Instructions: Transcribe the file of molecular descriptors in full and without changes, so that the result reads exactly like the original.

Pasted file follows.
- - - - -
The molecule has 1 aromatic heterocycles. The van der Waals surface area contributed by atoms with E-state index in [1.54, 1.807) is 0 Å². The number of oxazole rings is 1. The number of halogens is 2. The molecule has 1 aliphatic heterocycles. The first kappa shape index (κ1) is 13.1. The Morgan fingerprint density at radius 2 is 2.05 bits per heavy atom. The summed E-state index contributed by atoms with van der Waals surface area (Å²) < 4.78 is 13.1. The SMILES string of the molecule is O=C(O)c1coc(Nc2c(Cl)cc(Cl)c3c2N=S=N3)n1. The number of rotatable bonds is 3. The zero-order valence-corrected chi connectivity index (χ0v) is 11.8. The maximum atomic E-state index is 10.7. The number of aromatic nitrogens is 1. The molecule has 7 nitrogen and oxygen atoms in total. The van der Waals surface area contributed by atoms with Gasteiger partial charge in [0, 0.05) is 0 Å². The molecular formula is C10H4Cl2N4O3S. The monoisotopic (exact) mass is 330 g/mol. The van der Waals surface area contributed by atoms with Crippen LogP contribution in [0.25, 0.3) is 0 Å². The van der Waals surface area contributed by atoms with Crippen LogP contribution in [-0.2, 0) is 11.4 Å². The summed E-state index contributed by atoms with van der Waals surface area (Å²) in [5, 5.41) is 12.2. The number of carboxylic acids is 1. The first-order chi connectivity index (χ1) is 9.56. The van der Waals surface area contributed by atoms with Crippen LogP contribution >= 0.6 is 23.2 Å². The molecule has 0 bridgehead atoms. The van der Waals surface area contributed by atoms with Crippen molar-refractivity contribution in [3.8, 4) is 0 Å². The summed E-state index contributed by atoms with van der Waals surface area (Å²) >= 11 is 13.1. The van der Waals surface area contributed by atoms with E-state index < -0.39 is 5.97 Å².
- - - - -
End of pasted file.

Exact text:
The molecule has 1 aromatic heterocycles. The van der Waals surface area contributed by atoms with E-state index in [1.54, 1.807) is 0 Å². The number of oxazole rings is 1. The number of halogens is 2. The molecule has 1 aliphatic heterocycles. The first kappa shape index (κ1) is 13.1. The Morgan fingerprint density at radius 2 is 2.05 bits per heavy atom. The summed E-state index contributed by atoms with van der Waals surface area (Å²) < 4.78 is 13.1. The SMILES string of the molecule is O=C(O)c1coc(Nc2c(Cl)cc(Cl)c3c2N=S=N3)n1. The number of rotatable bonds is 3. The zero-order valence-corrected chi connectivity index (χ0v) is 11.8. The maximum atomic E-state index is 10.7. The number of aromatic nitrogens is 1. The molecule has 7 nitrogen and oxygen atoms in total. The van der Waals surface area contributed by atoms with Gasteiger partial charge in [0, 0.05) is 0 Å². The molecular formula is C10H4Cl2N4O3S. The monoisotopic (exact) mass is 330 g/mol. The van der Waals surface area contributed by atoms with Crippen LogP contribution in [0.25, 0.3) is 0 Å². The van der Waals surface area contributed by atoms with Crippen LogP contribution in [-0.2, 0) is 11.4 Å². The summed E-state index contributed by atoms with van der Waals surface area (Å²) in [5, 5.41) is 12.2. The number of carboxylic acids is 1. The first-order chi connectivity index (χ1) is 9.56. The van der Waals surface area contributed by atoms with Crippen LogP contribution >= 0.6 is 23.2 Å². The molecule has 0 bridgehead atoms. The van der Waals surface area contributed by atoms with Crippen molar-refractivity contribution in [3.8, 4) is 0 Å². The summed E-state index contributed by atoms with van der Waals surface area (Å²) >= 11 is 13.1. The van der Waals surface area contributed by atoms with E-state index < -0.39 is 5.97 Å².